The Pied Piper's Poison Hardcover – 5 Jan 1998
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‘Quite simply stunning.’
Brian Davis, Time Out
‘Assured, ambitious… The novel’s true achievement lies in its depiction of the chaos, despair, and privations which poisoned both victors and vanquished in the aftermath of the Second World War… a fascinating first novel.’
Michael Arditti, The Times
‘Wallace’s fine debut novel taps straight into the murderous black heart of the age… highly ambitious and stunningly successful.’
Peter Whittaker, Independent
From the Back Cover
Winter 1648 and the town of Hamelin is struggling to survive the most savage war Europe has ever known. Besieged by a vicious army, confounded by the endless machinations of its leaders, gripped by starvation, disease and vermin, Hamelin is desperate for any respite from its suffering.
Winter 1946, and in the aftermath of another apocalyptic war, strange things are happening at Tarutz quarantine camp in southern Poland where a group of unknown refugees travelling west have fallen victim to a horrific, unidentifiable disease. Robert Watt, a callow, barely-qualified young doctor is hastily despatched to find the source of the mystery affliction, now working its way through the refugees with a terrible savagery.
However, his quest is met with indifference from Arthur Lee, the secretive English surgeon, and with confusion from Geigy, the Soviet camp doctor, and in a political landscape which thrives on treachery and mutual distrust, Robert finds he must work alone in the search for a cure. As he fumbles through his work, ‘drowning in the quicksand of compassion’ , Robert not only must come to terms with some painful facts about himself, but also is faced with the sinister and staggering truth behind the mystery illness.
In a novel of uncommon intelligence and confidence, Christopher Wallace tells the truth behind the tale of the Pied Piper of Hamelin, and of the devils and demons whose ghosts patrol the great European plain ready to seize their moment whenever chaos invites them in.See all Product Description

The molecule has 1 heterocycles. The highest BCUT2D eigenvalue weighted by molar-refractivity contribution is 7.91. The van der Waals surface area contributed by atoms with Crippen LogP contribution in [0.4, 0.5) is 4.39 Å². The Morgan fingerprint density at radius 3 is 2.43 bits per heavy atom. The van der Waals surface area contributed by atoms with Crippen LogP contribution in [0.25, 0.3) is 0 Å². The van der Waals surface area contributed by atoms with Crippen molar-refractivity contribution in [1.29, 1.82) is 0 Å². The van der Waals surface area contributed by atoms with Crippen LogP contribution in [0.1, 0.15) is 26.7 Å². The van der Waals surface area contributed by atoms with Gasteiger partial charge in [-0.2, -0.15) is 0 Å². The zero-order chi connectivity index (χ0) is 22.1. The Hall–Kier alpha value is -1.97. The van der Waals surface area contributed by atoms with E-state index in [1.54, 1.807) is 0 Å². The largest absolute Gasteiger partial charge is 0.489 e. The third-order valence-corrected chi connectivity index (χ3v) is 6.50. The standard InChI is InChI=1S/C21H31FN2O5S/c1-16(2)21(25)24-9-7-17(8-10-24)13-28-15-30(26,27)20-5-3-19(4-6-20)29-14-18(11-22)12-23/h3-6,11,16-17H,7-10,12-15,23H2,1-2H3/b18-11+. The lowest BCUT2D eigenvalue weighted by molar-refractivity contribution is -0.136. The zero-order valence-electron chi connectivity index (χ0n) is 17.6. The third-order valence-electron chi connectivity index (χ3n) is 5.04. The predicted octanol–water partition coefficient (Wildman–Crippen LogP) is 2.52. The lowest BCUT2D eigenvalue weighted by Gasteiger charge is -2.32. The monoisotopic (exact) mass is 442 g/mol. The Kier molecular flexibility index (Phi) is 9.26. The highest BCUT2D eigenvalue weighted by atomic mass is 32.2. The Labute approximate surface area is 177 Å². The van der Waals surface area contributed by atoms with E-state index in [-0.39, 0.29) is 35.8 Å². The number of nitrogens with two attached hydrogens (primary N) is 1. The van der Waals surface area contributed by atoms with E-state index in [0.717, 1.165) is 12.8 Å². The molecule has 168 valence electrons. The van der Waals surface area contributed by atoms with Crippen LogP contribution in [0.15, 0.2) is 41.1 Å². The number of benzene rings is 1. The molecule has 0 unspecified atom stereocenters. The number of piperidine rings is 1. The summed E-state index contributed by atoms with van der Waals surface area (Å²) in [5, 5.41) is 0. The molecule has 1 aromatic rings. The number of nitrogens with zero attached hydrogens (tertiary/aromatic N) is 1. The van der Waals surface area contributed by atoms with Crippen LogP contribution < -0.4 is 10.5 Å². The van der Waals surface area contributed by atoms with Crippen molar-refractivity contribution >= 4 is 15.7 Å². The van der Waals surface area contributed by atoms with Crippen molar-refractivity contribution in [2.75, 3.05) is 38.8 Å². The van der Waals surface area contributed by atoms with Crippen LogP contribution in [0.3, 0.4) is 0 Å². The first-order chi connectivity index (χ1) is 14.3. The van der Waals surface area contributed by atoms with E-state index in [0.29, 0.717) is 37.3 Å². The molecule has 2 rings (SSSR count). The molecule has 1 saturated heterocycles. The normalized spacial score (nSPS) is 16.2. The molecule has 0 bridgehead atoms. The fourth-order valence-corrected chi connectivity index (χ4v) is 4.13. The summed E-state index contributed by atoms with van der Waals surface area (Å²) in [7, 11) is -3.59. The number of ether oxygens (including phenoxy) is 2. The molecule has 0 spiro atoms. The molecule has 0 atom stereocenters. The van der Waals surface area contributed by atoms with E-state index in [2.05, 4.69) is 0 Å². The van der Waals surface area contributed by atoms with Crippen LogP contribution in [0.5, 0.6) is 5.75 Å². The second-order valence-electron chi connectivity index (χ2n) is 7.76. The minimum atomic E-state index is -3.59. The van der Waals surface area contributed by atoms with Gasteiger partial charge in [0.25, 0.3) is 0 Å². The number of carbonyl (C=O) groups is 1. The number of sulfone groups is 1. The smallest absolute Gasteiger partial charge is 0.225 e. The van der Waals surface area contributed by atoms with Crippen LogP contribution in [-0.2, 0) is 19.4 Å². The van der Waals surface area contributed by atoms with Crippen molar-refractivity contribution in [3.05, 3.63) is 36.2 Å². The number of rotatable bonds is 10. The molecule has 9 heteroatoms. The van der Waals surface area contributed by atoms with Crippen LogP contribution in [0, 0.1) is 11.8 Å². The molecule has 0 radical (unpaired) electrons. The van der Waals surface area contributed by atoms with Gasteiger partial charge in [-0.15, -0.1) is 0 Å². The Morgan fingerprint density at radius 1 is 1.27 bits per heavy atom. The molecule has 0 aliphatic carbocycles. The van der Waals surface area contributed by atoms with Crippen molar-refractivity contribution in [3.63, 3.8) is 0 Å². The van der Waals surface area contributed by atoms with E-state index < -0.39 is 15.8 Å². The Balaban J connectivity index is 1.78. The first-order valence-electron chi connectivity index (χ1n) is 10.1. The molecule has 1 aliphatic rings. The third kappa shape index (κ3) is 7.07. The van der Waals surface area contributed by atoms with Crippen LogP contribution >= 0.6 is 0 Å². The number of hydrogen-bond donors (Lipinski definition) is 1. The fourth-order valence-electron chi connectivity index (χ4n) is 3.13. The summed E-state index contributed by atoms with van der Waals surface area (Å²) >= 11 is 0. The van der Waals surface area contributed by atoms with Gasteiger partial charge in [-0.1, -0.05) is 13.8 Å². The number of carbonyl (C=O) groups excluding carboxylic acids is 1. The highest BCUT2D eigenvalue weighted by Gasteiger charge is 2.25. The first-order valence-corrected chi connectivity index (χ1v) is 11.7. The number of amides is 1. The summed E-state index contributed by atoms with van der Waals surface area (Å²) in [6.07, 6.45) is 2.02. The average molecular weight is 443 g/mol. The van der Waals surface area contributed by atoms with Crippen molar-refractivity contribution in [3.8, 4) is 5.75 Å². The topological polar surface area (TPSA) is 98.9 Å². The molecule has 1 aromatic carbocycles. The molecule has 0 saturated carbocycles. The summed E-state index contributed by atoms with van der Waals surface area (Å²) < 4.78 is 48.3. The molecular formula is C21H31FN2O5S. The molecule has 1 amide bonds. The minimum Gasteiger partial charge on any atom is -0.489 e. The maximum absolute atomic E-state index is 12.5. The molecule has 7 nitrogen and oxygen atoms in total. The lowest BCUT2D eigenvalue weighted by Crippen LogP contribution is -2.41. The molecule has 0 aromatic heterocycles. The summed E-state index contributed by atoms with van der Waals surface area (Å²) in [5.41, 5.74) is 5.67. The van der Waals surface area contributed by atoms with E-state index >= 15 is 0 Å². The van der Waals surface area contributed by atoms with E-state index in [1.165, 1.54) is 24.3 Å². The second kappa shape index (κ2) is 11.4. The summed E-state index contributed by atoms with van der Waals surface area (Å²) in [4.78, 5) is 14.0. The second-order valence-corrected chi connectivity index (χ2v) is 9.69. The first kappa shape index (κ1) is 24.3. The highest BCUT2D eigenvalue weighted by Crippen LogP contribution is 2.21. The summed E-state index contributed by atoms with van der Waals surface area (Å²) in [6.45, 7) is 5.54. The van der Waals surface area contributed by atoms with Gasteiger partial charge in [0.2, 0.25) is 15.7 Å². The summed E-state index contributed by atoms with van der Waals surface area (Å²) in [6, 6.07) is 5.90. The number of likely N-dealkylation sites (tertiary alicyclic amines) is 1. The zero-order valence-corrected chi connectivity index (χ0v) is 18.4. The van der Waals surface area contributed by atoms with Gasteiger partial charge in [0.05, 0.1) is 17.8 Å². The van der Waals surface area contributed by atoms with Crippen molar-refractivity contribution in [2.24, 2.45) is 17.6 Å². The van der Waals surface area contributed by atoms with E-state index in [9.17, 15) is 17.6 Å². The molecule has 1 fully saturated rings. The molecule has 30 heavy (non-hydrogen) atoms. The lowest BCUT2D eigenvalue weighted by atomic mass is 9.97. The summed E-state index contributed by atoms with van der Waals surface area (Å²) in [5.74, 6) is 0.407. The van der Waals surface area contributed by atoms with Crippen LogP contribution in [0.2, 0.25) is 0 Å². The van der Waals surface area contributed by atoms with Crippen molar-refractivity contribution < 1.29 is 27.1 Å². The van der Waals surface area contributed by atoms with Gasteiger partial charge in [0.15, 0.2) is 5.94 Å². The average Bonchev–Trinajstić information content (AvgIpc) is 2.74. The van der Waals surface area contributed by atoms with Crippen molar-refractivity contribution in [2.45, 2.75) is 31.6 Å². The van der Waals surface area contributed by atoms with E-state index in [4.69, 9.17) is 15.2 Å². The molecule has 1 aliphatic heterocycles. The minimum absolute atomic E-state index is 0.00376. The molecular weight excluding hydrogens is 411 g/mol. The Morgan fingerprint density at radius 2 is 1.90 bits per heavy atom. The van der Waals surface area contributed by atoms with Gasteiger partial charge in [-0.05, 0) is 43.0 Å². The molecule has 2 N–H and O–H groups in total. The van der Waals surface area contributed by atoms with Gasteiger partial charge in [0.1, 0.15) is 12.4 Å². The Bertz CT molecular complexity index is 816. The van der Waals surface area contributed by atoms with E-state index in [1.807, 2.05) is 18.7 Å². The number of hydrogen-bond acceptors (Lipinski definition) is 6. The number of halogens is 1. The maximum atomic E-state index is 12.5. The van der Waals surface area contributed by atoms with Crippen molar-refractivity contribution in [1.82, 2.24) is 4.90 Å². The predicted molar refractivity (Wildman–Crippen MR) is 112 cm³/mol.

Top Customer Reviews
In the winter of 1946 young medical doctor Robert Watt is sent to Germany to screen refugees heading for the west for physical fitness. He is totally overtaxed by this task. It doesn't help that his roommate, Dr Arthur Lee, a highly skilled surgeon, is totally absorbed by the paper he is writing and doesn't have time for his troubled colleague. This publication, examining the myth of the pied piper of Hamelin represents the second story line.
As Robert gets transferred to a refugee camp in Poland to examine the outbreak of a mysterious disease amongst it's inhabitants, both tales become closer, show parallels. When the situation in Poland leads to a climax, so does Lee's interpretation of the Hamelin mystery. In the end, both are inseparable. The solution offered is conclusive, threateningly thought provoking and very disturbing...
The Pied Piper's Poison is a highly thrilling book, for both the tales and the insight into the human psyche it offers. Terribly conclusive, his suggestions make you shudder and probe deep down into your own heart and soul. It has an inescapably depressive air about it, not only because of the story lines, based in World War II and the Thirty Year War, but mainly because of the way Wallace portrays his characters, shows their struggle and inner torment. The protagonist doesn't grow from his experiences but is broken by them. And so are all the other figures, inextricably caught in the abyss of their souls.
This book comes highly recommended by me. From the first page I was hooked, lost in the depressing existence in a refugee camp or the cruel, threatening world of the Thirty Year War. I admire Wallace's skill in connecting these two scenarios and turn them into one as well as his insight into the darker regions of the human existence.
Food for thought.
Christopher Wallace chooses to twine together two of the region's darkest episodes - the savage conflict of the Thirty Years' War and the neurotic shift from the bloody end of the Second World War into the draining grind of the Cold War.
These grimy, rain-soaked moments in time are linked through a set of refugees quarantined in a Russian camp - perhaps the descendants of German ancestors, exiled from their homeland for centuries. The group comes under the care, or at least study, of a naive Scottish doctor, Robert Watt, seconded to aid the US army in assessing the condition of those seeking entry to Germany from the East. He is given the task of ascertaining the cause of Condition Six, the mysterious, appalling, ever-fatal disease that runs rife among the refugees.
The story of Watt's fumbling, failing quest - and his fumbling, failing dealings with his fellow human beings - is paired with the dark tale of the true origins of the story of the Pied Piper, a story that may be linked to the refugees themselves.
The result of these intertwining tales is a fascinating, eery story, told in line of elegant simplicity. A thought-provoking read with a bleak warning for humanity at its heart.